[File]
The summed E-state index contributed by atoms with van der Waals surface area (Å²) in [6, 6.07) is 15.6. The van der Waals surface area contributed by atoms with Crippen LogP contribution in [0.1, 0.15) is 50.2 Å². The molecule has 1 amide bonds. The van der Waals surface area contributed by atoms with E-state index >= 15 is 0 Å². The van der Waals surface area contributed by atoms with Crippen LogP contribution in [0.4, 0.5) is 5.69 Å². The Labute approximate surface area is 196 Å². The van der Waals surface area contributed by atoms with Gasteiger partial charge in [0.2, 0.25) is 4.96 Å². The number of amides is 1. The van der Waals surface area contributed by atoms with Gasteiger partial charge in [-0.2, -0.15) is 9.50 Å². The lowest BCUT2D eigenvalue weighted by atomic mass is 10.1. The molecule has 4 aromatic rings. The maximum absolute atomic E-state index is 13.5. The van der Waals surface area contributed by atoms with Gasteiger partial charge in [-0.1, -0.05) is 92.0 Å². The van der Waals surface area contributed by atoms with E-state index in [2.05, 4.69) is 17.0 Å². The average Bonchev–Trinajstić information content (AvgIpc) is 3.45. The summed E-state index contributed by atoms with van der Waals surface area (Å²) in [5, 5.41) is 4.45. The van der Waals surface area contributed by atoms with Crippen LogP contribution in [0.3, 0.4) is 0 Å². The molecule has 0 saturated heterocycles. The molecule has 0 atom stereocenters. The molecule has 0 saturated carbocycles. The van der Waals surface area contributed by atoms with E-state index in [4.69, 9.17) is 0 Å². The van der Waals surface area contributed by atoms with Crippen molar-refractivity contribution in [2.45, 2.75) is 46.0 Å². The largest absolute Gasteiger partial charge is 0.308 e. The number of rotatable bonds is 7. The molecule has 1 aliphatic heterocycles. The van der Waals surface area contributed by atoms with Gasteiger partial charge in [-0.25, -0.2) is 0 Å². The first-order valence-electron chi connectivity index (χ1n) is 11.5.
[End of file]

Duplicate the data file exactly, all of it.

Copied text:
The summed E-state index contributed by atoms with van der Waals surface area (Å²) in [6, 6.07) is 15.6. The van der Waals surface area contributed by atoms with Crippen LogP contribution in [0.1, 0.15) is 50.2 Å². The molecule has 1 amide bonds. The van der Waals surface area contributed by atoms with E-state index >= 15 is 0 Å². The van der Waals surface area contributed by atoms with Crippen LogP contribution in [0.4, 0.5) is 5.69 Å². The Labute approximate surface area is 196 Å². The van der Waals surface area contributed by atoms with Gasteiger partial charge in [0.2, 0.25) is 4.96 Å². The number of amides is 1. The van der Waals surface area contributed by atoms with Gasteiger partial charge in [-0.2, -0.15) is 9.50 Å². The lowest BCUT2D eigenvalue weighted by atomic mass is 10.1. The molecule has 4 aromatic rings. The maximum absolute atomic E-state index is 13.5. The van der Waals surface area contributed by atoms with Gasteiger partial charge in [-0.1, -0.05) is 92.0 Å². The van der Waals surface area contributed by atoms with E-state index in [2.05, 4.69) is 17.0 Å². The average Bonchev–Trinajstić information content (AvgIpc) is 3.45. The summed E-state index contributed by atoms with van der Waals surface area (Å²) in [5, 5.41) is 4.45. The van der Waals surface area contributed by atoms with Crippen LogP contribution in [0.3, 0.4) is 0 Å². The molecule has 0 saturated heterocycles. The molecule has 0 atom stereocenters. The molecule has 0 saturated carbocycles. The van der Waals surface area contributed by atoms with E-state index in [4.69, 9.17) is 0 Å². The van der Waals surface area contributed by atoms with Crippen molar-refractivity contribution in [2.45, 2.75) is 46.0 Å². The largest absolute Gasteiger partial charge is 0.308 e. The number of rotatable bonds is 7. The molecule has 1 aliphatic heterocycles. The van der Waals surface area contributed by atoms with Gasteiger partial charge in [-0.25, -0.2) is 0 Å². The first-order valence-electron chi connectivity index (χ1n) is 11.5.